Feeling-like-you’re-in-the-lowland

Dr. Rich Patterson

Feeling Like You’re in the Lowland?

Nature Leadership

The lowland coniferous forest has dense trees, unlike the upland forest.  Because the tall trees almost completely shade the forest floor, it had little other vegetation.  It is generally excellent and may have sections with moss covering the ground.  Kids can quickly feel like they are in a lowland forest with life overwhelming them, making it difficult to make decisions and believe in themselves.  Life is overwhelming, and we need to take extra care of each other, particularly our kids, who often have a more difficult time with the difficulties and challenges of life.

I enjoy relating nature to our kids and often leadership, finding the corollaries with life.  The lowland coniferous forest is cool and dark, with the ground usually moist with moss and leaves decaying.  It can be a peaceful place, but it can seem scary if you are there for the first time.  Our kids face many similar circumstances in life for the first time.  They appear dark, uncertain, and uncomfortable.  As adults, if we can anticipate some of these life situations in advance and talk with our kids, reassure them, and offer advice or a story, it helps them feel closer to us.  What doesn’t adults want their kids to be nearer to them?

We get so busy that we are just trying to keep up sometimes, and then we don’t take the time to look ahead a bit and talk with our kids.  Just a little reassurance regarding entering a room full of people they don’t know or how to physically get to the location can be reassuring.  In reverse, take some time to talk with your kids when they return from an event.  Ask them specific questions in such a way they cannot use ‘fine’ or ‘not much.’  I like to use the following, which often spawn additional conversation.  ‘Tell me what you loved about your day or experience today?’  And ‘What did you learn?’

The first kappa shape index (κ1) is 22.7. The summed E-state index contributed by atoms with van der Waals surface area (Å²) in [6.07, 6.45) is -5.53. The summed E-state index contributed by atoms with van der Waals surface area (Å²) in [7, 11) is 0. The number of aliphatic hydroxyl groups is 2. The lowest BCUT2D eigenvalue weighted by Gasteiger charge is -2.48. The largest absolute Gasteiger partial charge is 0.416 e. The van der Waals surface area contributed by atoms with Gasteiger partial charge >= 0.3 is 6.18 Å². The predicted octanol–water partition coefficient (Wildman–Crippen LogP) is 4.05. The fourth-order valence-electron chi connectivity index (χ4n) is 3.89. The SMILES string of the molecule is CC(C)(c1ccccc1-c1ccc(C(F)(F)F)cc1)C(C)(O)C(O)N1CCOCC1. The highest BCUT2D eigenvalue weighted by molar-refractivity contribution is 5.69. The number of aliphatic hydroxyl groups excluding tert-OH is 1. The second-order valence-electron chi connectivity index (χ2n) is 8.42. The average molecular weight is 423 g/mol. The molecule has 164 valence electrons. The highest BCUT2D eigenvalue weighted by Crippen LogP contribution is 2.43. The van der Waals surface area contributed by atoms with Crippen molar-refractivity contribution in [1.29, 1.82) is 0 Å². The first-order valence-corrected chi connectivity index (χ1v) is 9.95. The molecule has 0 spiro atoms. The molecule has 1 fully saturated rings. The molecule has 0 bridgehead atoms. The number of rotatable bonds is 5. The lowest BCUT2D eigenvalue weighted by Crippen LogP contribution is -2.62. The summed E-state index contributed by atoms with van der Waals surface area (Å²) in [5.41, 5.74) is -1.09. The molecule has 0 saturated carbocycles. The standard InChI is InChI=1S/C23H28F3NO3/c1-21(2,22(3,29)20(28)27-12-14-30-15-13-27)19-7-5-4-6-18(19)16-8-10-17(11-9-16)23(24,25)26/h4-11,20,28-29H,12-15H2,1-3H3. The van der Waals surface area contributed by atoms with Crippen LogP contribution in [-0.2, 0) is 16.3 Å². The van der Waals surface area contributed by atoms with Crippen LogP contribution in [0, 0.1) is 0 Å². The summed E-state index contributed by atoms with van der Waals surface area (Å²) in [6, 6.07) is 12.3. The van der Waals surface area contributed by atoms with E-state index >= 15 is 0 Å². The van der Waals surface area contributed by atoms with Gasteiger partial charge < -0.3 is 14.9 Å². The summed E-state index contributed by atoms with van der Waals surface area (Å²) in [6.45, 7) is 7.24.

Take time to capitalize on both answers, notably, ‘What did you know.’  By opening up conversation in this manner, a parent can add some of their thoughts, maybe a short story about their youth, which helps kids avoid the lowland.

I have written several posts about difficulties and negotiating them with kids.  Click here for one of my best posts, How Difficulties Play Out in Our Lives – Dr. Rich Patterson (pattersonphd.com)

This metaphor with nature teaches kids resilience.  Here are 27 Resilience Activities and worksheets for students and adults, 27 Resilience Activities and Worksheets for Students and Adults (+PDFs) (positivepsychology.com)

 

I hope you will try this, and please leave a comment below.

Yours for Better Parenting,

 

Rich